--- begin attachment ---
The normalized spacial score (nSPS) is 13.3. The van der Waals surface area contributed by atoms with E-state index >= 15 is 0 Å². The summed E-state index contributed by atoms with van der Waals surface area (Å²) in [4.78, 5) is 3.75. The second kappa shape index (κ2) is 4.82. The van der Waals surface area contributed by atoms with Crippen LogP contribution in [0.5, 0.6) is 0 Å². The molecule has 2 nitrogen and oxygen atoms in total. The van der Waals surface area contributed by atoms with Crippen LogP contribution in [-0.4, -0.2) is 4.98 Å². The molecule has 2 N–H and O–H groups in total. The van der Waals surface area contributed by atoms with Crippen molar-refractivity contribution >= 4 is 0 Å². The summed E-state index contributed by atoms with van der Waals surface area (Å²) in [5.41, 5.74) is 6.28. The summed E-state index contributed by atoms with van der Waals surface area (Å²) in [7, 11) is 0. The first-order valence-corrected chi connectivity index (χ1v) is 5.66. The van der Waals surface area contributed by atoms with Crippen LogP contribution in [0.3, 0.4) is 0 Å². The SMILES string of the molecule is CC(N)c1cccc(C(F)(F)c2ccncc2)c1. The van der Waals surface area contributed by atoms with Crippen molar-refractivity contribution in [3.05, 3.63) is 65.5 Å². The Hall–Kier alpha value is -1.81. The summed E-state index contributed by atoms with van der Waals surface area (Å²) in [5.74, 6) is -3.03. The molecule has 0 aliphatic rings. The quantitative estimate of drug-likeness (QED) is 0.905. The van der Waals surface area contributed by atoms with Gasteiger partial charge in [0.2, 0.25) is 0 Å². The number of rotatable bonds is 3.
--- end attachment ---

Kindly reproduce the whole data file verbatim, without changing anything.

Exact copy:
The normalized spacial score (nSPS) is 13.3. The van der Waals surface area contributed by atoms with E-state index >= 15 is 0 Å². The summed E-state index contributed by atoms with van der Waals surface area (Å²) in [4.78, 5) is 3.75. The second kappa shape index (κ2) is 4.82. The van der Waals surface area contributed by atoms with Crippen LogP contribution in [0.5, 0.6) is 0 Å². The molecule has 2 nitrogen and oxygen atoms in total. The van der Waals surface area contributed by atoms with Crippen LogP contribution in [-0.4, -0.2) is 4.98 Å². The molecule has 2 N–H and O–H groups in total. The van der Waals surface area contributed by atoms with Crippen molar-refractivity contribution >= 4 is 0 Å². The summed E-state index contributed by atoms with van der Waals surface area (Å²) in [5.41, 5.74) is 6.28. The summed E-state index contributed by atoms with van der Waals surface area (Å²) in [7, 11) is 0. The first-order valence-corrected chi connectivity index (χ1v) is 5.66. The van der Waals surface area contributed by atoms with Crippen LogP contribution in [0.3, 0.4) is 0 Å². The SMILES string of the molecule is CC(N)c1cccc(C(F)(F)c2ccncc2)c1. The van der Waals surface area contributed by atoms with Crippen molar-refractivity contribution in [3.05, 3.63) is 65.5 Å². The Hall–Kier alpha value is -1.81. The summed E-state index contributed by atoms with van der Waals surface area (Å²) in [5.74, 6) is -3.03. The molecule has 0 aliphatic rings. The quantitative estimate of drug-likeness (QED) is 0.905. The van der Waals surface area contributed by atoms with Gasteiger partial charge in [0.2, 0.25) is 0 Å². The number of rotatable bonds is 3.